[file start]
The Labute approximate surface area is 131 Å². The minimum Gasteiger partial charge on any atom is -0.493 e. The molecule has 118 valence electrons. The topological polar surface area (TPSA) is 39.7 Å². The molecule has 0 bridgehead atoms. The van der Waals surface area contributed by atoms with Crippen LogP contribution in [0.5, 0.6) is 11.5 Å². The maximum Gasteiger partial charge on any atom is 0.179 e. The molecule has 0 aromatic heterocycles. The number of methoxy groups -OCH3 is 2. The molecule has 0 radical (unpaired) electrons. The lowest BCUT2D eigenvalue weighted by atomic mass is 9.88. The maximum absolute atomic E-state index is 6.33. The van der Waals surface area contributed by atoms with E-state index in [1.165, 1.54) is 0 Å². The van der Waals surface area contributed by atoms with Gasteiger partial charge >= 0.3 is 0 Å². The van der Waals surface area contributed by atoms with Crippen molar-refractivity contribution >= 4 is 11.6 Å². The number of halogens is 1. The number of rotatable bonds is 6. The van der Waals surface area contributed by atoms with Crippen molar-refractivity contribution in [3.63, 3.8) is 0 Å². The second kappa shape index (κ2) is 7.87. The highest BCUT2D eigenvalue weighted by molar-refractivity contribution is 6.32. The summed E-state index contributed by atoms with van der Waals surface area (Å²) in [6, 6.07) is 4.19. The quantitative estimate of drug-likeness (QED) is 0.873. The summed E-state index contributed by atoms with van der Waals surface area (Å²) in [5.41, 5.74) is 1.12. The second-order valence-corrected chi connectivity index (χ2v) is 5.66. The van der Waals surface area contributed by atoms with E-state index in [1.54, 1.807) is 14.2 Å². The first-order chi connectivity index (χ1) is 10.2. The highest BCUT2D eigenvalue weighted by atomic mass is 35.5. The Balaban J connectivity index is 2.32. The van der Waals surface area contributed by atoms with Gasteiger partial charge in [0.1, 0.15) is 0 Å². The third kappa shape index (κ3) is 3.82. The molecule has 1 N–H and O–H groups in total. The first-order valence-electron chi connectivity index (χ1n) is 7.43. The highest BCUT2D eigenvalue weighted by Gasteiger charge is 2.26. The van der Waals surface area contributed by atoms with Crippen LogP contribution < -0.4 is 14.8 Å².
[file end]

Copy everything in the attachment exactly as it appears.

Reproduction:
The Labute approximate surface area is 131 Å². The minimum Gasteiger partial charge on any atom is -0.493 e. The molecule has 118 valence electrons. The topological polar surface area (TPSA) is 39.7 Å². The molecule has 0 bridgehead atoms. The van der Waals surface area contributed by atoms with Crippen LogP contribution in [0.5, 0.6) is 11.5 Å². The maximum Gasteiger partial charge on any atom is 0.179 e. The molecule has 0 aromatic heterocycles. The number of methoxy groups -OCH3 is 2. The molecule has 0 radical (unpaired) electrons. The lowest BCUT2D eigenvalue weighted by atomic mass is 9.88. The maximum absolute atomic E-state index is 6.33. The van der Waals surface area contributed by atoms with E-state index in [1.165, 1.54) is 0 Å². The van der Waals surface area contributed by atoms with Gasteiger partial charge >= 0.3 is 0 Å². The van der Waals surface area contributed by atoms with Crippen molar-refractivity contribution >= 4 is 11.6 Å². The number of halogens is 1. The number of rotatable bonds is 6. The van der Waals surface area contributed by atoms with Crippen molar-refractivity contribution in [3.63, 3.8) is 0 Å². The second kappa shape index (κ2) is 7.87. The highest BCUT2D eigenvalue weighted by molar-refractivity contribution is 6.32. The summed E-state index contributed by atoms with van der Waals surface area (Å²) in [6, 6.07) is 4.19. The quantitative estimate of drug-likeness (QED) is 0.873. The summed E-state index contributed by atoms with van der Waals surface area (Å²) in [5.41, 5.74) is 1.12. The second-order valence-corrected chi connectivity index (χ2v) is 5.66. The van der Waals surface area contributed by atoms with E-state index in [1.54, 1.807) is 14.2 Å². The first-order chi connectivity index (χ1) is 10.2. The highest BCUT2D eigenvalue weighted by atomic mass is 35.5. The Balaban J connectivity index is 2.32. The van der Waals surface area contributed by atoms with Gasteiger partial charge in [0.1, 0.15) is 0 Å². The third kappa shape index (κ3) is 3.82. The molecule has 1 N–H and O–H groups in total. The first-order valence-electron chi connectivity index (χ1n) is 7.43. The highest BCUT2D eigenvalue weighted by Gasteiger charge is 2.26. The van der Waals surface area contributed by atoms with Crippen LogP contribution < -0.4 is 14.8 Å².